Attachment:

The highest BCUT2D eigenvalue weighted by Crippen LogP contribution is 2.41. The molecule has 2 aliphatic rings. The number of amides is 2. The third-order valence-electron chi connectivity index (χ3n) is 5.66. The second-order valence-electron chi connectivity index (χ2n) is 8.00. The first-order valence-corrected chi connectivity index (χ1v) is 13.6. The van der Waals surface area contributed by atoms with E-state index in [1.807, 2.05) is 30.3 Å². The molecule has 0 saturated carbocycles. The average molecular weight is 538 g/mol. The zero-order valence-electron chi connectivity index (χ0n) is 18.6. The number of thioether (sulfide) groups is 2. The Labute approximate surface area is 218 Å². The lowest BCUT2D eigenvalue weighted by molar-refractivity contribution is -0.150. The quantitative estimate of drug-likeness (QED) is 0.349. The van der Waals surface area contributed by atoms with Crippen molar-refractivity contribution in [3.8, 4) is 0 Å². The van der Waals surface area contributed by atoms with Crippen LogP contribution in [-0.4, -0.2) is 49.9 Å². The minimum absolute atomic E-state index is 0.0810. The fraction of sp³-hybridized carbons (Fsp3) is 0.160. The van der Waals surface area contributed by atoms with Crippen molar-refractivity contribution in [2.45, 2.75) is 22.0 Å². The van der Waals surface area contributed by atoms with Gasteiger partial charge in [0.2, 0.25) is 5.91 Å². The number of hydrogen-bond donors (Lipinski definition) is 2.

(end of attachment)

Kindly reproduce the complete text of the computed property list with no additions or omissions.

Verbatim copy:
The highest BCUT2D eigenvalue weighted by Crippen LogP contribution is 2.41. The molecule has 2 aliphatic rings. The number of amides is 2. The third-order valence-electron chi connectivity index (χ3n) is 5.66. The second-order valence-electron chi connectivity index (χ2n) is 8.00. The first-order valence-corrected chi connectivity index (χ1v) is 13.6. The van der Waals surface area contributed by atoms with E-state index in [1.807, 2.05) is 30.3 Å². The molecule has 0 saturated carbocycles. The average molecular weight is 538 g/mol. The zero-order valence-electron chi connectivity index (χ0n) is 18.6. The number of thioether (sulfide) groups is 2. The Labute approximate surface area is 218 Å². The lowest BCUT2D eigenvalue weighted by molar-refractivity contribution is -0.150. The quantitative estimate of drug-likeness (QED) is 0.349. The van der Waals surface area contributed by atoms with Crippen molar-refractivity contribution in [3.8, 4) is 0 Å². The van der Waals surface area contributed by atoms with Crippen LogP contribution in [-0.4, -0.2) is 49.9 Å². The minimum absolute atomic E-state index is 0.0810. The fraction of sp³-hybridized carbons (Fsp3) is 0.160. The van der Waals surface area contributed by atoms with Crippen molar-refractivity contribution in [2.45, 2.75) is 22.0 Å². The van der Waals surface area contributed by atoms with Gasteiger partial charge in [0.2, 0.25) is 5.91 Å². The number of hydrogen-bond donors (Lipinski definition) is 2.